There is a major funding gap for delivering the UK’s nature recovery ambitions, including meeting the national and international ‘30×30’ target (30% of land protected and managed for nature by 2030). This work aimed to investigate the potential revenue that could be generated over the next ten years through purchase of Biodiversity Net Gain (BNG) offsets by developers in Oxfordshire, and the extent to which this could contribute to the estimated costs of nature recovery.
We compare potential BNG revenue with the costs of creating sufficient areas of semi-natural habitats in strategic locations (e.g. within Oxfordshire’s Nature Recovery Network) to meet the 30×30 target, and maintaining those habitats for 30 years. These costs are estimated at £800 million, but this excludes the costs of protecting and monitoring the sites, and any additional costs for organisations that wish to purchase land or compensate landowners for lost opportunity costs. Also, these are not the full costs of nature recovery in its broadest sense, as they do not take account of the cost of restoring species populations to sustainable levels. In particular, this analysis does not consider the cost of recovering any species and habitats lost as a result of the development that gives rise to the BNG revenue, i.e. it is assumed that the compensatory habitats created through BNG will successfully replace those lost and will prevent any loss of associated species. The estimates are simply intended to help organisations involved in nature recovery to understand the potential size of the BNG market, to inform future investment plans.
Why do we need to change the way we manage urban grass? Although uniformly short grass used to be seen as a sign of good management, people now are becoming more aware of the value of nature and the need for more nature-friendly management techniques. Frequent mowing removes flowers that provide nectar for bees and butterflies. It removes the eggs that butterflies lay on grass stems, crushes caterpillars and other insect larvae, and can kill or injure other wildlife such as frogs, snakes and voles. Our guidance booklet outlines Best Practice for managing these spaces.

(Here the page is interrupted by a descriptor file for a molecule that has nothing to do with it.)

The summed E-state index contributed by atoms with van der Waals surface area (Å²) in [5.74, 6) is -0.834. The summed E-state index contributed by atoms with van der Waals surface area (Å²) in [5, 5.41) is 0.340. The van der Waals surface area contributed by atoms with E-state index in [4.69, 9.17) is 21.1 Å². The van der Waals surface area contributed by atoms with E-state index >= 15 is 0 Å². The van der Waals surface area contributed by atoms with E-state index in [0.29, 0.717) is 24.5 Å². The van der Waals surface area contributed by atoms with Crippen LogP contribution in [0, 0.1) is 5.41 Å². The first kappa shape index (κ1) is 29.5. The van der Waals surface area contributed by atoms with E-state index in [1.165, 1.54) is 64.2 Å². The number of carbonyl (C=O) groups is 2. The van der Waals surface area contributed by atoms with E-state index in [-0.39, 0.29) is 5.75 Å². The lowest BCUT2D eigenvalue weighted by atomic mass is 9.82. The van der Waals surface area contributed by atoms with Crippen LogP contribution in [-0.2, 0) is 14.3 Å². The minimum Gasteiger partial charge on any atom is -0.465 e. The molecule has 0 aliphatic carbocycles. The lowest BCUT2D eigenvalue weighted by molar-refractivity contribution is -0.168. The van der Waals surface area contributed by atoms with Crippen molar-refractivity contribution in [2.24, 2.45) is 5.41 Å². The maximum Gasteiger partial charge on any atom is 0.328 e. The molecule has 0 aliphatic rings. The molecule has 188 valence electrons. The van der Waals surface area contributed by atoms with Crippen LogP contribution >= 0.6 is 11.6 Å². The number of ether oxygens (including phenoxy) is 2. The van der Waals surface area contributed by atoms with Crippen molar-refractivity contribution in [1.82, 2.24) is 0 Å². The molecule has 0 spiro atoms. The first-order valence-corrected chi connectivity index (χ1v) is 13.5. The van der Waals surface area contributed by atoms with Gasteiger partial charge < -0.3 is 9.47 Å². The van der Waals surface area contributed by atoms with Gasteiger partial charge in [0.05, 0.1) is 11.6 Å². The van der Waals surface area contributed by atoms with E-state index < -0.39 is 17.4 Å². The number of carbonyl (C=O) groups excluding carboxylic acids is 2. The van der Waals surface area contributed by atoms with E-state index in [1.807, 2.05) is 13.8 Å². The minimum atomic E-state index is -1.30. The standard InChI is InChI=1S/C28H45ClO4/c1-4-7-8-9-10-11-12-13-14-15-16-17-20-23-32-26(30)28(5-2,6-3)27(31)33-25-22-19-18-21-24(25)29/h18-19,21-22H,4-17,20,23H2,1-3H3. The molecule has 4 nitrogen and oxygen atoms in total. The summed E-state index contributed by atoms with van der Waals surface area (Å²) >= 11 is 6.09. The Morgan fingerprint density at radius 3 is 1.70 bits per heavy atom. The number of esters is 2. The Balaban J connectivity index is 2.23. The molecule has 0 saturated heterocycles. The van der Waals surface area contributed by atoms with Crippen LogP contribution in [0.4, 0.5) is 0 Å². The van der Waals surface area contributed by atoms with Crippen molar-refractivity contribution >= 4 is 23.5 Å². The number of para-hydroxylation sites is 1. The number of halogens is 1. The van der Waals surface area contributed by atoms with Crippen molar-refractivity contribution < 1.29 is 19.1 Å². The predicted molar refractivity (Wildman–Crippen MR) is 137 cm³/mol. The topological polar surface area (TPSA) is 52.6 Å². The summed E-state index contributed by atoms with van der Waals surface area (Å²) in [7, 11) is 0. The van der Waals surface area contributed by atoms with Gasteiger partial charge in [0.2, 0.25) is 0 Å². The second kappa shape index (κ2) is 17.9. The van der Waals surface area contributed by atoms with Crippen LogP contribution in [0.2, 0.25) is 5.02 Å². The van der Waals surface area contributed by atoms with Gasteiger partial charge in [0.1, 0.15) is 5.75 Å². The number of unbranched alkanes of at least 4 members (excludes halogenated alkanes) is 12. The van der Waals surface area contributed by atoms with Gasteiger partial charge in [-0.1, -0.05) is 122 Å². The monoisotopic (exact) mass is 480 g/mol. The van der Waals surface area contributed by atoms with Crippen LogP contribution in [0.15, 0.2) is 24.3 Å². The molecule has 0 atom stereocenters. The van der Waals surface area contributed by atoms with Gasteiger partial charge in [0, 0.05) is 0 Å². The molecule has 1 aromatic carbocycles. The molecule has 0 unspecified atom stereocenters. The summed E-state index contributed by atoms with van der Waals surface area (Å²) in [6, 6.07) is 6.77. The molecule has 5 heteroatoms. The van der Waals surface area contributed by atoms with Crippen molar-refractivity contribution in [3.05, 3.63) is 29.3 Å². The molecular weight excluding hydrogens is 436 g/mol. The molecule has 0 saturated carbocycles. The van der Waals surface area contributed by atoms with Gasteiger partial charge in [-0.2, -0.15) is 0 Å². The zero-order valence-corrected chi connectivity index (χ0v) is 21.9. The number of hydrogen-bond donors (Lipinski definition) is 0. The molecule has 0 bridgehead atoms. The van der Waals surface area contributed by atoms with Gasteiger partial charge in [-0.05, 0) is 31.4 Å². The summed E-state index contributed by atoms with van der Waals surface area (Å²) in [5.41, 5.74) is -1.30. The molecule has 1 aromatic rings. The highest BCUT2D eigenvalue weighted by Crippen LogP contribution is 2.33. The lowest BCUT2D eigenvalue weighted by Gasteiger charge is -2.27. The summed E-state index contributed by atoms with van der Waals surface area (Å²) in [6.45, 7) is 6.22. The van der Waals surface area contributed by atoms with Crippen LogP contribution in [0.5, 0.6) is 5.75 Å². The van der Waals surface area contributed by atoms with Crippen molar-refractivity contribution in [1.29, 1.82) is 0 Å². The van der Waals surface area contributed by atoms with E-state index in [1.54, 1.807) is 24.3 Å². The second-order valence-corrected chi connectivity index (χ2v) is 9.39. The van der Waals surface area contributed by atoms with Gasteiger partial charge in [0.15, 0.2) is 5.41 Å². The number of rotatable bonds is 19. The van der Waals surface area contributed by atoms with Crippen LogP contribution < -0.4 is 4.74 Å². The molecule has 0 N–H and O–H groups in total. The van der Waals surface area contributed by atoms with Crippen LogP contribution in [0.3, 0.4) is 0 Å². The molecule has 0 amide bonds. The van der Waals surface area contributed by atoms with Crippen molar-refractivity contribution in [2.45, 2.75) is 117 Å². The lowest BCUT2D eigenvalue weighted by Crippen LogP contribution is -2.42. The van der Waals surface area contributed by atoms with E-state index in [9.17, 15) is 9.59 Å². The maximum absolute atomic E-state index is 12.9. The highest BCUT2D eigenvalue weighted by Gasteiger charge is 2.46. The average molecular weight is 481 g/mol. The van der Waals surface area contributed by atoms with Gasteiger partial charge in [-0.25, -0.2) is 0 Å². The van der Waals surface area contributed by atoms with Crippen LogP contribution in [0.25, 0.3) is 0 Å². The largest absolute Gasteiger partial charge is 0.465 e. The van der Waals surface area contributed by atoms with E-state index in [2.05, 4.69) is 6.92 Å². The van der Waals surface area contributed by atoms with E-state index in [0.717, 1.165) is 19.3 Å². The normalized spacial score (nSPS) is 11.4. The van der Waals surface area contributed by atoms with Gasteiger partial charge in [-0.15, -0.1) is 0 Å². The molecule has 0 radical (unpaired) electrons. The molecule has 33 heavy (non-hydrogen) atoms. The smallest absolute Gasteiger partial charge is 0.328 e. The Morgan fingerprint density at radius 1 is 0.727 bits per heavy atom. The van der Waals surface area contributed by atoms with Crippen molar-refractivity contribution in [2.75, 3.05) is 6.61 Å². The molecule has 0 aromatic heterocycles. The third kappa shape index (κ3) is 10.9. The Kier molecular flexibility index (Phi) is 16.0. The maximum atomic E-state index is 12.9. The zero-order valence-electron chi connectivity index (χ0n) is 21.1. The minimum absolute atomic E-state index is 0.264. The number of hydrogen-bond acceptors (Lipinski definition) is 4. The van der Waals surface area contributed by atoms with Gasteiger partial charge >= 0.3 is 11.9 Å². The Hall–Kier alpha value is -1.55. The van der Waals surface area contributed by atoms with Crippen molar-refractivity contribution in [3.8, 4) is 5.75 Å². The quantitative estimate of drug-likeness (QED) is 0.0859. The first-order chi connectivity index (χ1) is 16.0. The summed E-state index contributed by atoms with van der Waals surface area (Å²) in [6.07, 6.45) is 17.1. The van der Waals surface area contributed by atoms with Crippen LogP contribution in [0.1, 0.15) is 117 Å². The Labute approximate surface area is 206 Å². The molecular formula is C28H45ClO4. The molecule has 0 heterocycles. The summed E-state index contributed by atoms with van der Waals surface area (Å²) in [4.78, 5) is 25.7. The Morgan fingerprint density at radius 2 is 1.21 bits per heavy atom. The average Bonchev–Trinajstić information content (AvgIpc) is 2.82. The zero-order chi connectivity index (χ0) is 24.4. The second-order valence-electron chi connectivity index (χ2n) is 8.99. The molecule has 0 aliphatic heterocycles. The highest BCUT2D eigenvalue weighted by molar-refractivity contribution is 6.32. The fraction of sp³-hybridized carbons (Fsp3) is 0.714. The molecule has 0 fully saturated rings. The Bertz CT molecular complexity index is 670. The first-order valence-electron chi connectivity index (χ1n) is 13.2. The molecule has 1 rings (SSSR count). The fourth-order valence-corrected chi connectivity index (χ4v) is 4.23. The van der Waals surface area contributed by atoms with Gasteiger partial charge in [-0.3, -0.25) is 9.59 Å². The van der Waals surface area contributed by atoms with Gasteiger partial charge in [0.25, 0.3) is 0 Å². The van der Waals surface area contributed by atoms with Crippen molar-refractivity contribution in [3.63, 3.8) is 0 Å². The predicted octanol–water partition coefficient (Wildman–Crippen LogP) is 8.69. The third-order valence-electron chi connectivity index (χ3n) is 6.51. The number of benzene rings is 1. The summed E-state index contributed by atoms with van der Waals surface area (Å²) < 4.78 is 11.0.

The report offers actionable recommendations for how governments, NGOs, researchers and companies can use AI to support biodiversity conservation. These recommendations were developed following extensive consultation with a broad community of stakeholders
The treescapes guide offers a summary explanation of the treescapes included in the maps and the benefits they bring, together with some case studies of famers and landowners who have put them into action and further resources. It also includes a brief explanation of the mapping rules we have adopted.
The Our Land our Future report sets out the changes in Oxfordshire’s land use that the Oxfordshire Treescape Project believes need to be achieved between now and 2050 if we are to reach Net Zero. Our calculations are based on the Climate Change Committee’s ‘Balanced Pathway’ route which we have then applied to Oxfordshire.
Social and environmental challenges are deeply interwoven. Responding to overlapping concerns about climate change, biodiversity loss and inequality is not merely a scientific or technical enterprise, but also a deeply political, economic, moral and social endeavour.